Here’s NASA’s KNaCK Backpack That’ll Keep Astronauts Alive on the Moon

While you can bring a bottle of water and a few granola bars for your next hike, astronauts walking across the moon need to little prepare more. That’s why NASA has developed a new high-tech backpack for future lunar explorers.

The Kinematic Navigation and Cartography Knapsack (KNaCK) is equipped with a portable scanner that can create a 3D map of the terrain around the wearer. Using the same technology that helps smart cars avoid crashing, the backpack will provide astronauts with a high-resolution map of their surroundings and possibly provide them with navigation systems. real-time location — something that would be very useful in a real alien world.

“Essentially, the sensor is a surveying tool for both navigation and scientific mapping, able to create extremely high resolution 3D maps with centimeter accuracy and provide them with a scientific context. rich science,” said Michale Zanetti, a planetary scientist leading the KNaCK project at NASA’s Marshall Space Flight Center, in an agency press release.

KNaCK provides real-time 3D imaging of a flying drone during a test in the New Mexico desert.

NASA / Michael Zanetti

Think of it like Google Maps on steroids. The backpack not only allows astronauts to chart their routes in real time, it also identifies distant landmarks while ensuring “the safety of the astronauts and their vehicles.” in GPS-rejected environments like the moon,” says Zanetti. This is especially important for astronauts, who have a limited supply of oxygen in their suits.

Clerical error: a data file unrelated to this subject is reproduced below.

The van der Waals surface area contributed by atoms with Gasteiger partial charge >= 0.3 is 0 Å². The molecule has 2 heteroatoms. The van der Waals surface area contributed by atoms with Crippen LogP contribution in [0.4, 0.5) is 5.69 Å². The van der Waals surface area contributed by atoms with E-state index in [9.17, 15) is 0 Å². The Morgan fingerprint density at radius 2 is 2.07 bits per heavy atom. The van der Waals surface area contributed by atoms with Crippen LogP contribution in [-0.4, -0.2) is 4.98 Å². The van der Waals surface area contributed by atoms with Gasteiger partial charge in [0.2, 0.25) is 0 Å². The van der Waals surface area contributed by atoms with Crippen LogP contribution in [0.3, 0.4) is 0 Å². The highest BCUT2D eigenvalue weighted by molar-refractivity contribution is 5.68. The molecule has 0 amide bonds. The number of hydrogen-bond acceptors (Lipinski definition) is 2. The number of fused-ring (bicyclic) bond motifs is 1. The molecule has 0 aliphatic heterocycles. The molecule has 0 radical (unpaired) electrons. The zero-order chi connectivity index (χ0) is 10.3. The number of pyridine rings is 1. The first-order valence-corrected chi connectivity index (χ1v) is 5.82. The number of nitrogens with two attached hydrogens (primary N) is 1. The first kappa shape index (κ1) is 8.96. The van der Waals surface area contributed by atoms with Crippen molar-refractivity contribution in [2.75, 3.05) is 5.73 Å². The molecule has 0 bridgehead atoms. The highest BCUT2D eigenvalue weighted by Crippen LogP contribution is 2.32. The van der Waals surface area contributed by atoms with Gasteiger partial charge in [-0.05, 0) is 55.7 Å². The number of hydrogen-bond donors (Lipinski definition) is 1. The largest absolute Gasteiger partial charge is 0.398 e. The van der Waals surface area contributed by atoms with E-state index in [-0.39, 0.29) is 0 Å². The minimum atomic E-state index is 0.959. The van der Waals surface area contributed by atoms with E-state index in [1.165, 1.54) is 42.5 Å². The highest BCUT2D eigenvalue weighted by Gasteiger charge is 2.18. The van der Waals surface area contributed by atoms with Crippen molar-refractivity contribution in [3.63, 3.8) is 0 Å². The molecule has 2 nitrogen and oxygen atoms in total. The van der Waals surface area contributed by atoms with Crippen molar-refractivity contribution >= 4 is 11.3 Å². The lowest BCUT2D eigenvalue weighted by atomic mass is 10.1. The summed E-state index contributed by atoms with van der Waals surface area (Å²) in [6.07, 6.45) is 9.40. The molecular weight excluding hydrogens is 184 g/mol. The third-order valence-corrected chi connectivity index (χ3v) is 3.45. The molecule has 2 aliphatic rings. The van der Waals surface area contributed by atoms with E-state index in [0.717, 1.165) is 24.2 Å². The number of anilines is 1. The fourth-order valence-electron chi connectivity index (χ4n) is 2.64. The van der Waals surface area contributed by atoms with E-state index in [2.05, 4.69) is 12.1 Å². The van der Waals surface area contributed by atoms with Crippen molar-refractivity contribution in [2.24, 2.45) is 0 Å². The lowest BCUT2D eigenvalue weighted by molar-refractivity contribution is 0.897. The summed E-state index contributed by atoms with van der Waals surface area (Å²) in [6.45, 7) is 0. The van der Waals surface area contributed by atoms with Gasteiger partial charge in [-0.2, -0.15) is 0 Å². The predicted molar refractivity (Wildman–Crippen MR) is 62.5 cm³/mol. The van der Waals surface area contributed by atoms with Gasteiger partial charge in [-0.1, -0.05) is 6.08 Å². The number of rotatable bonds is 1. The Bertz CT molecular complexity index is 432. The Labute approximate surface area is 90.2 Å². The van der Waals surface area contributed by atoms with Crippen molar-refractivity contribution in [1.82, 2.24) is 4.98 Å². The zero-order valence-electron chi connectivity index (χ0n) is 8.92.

KNaCK will also provide researchers with deeper insights into the geology of the Moon’s surface by mapping the topography and elevation of the terrain. NASA researchers hope that the backpack will reveal some undiscovered discoveries about the moon.

“As humans, we tend to orient ourselves based on landmarks – a particular building, a grove of trees. Those things don’t exist on the moon,” said Zanetti. “KNaCK will continuously allow surface explorers to determine their movements, direction and orientation to distant peaks or to their base of operations. They can even mark specific locations where they found certain minerals or unique rocks, so others can easily return to do more research.” Here’s NASA’s KNaCK Backpack That’ll Keep Astronauts Alive on the Moon


Hung is a Interreviewed U.S. News Reporter based in London. His focus is on U.S. politics and the environment. He has covered climate change extensively, as well as healthcare and crime. Hung joined Interreviewed in 2023 from the Daily Express and previously worked for Chemist and Druggist and the Jewish Chronicle. He is a graduate of Cambridge University. Languages: English. You can get in touch with me by emailing:

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